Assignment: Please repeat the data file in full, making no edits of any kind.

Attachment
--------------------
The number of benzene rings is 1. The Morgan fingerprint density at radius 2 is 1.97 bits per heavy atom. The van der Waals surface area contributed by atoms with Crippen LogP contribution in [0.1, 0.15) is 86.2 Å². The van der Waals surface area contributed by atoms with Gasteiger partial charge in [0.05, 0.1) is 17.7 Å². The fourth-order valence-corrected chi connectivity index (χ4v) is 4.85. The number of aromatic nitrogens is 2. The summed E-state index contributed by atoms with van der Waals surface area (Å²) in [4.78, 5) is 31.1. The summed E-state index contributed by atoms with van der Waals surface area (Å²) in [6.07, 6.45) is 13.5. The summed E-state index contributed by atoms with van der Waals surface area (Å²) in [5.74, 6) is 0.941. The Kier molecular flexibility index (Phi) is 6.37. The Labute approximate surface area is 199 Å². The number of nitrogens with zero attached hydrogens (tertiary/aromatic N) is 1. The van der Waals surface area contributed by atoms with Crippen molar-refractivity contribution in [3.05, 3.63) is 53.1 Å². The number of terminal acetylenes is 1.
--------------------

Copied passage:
The number of benzene rings is 1. The Morgan fingerprint density at radius 2 is 1.97 bits per heavy atom. The van der Waals surface area contributed by atoms with Crippen LogP contribution in [0.1, 0.15) is 86.2 Å². The van der Waals surface area contributed by atoms with Gasteiger partial charge in [0.05, 0.1) is 17.7 Å². The fourth-order valence-corrected chi connectivity index (χ4v) is 4.85. The number of aromatic nitrogens is 2. The summed E-state index contributed by atoms with van der Waals surface area (Å²) in [4.78, 5) is 31.1. The summed E-state index contributed by atoms with van der Waals surface area (Å²) in [6.07, 6.45) is 13.5. The summed E-state index contributed by atoms with van der Waals surface area (Å²) in [5.74, 6) is 0.941. The Kier molecular flexibility index (Phi) is 6.37. The Labute approximate surface area is 199 Å². The number of nitrogens with zero attached hydrogens (tertiary/aromatic N) is 1. The van der Waals surface area contributed by atoms with Crippen molar-refractivity contribution in [3.05, 3.63) is 53.1 Å². The number of terminal acetylenes is 1.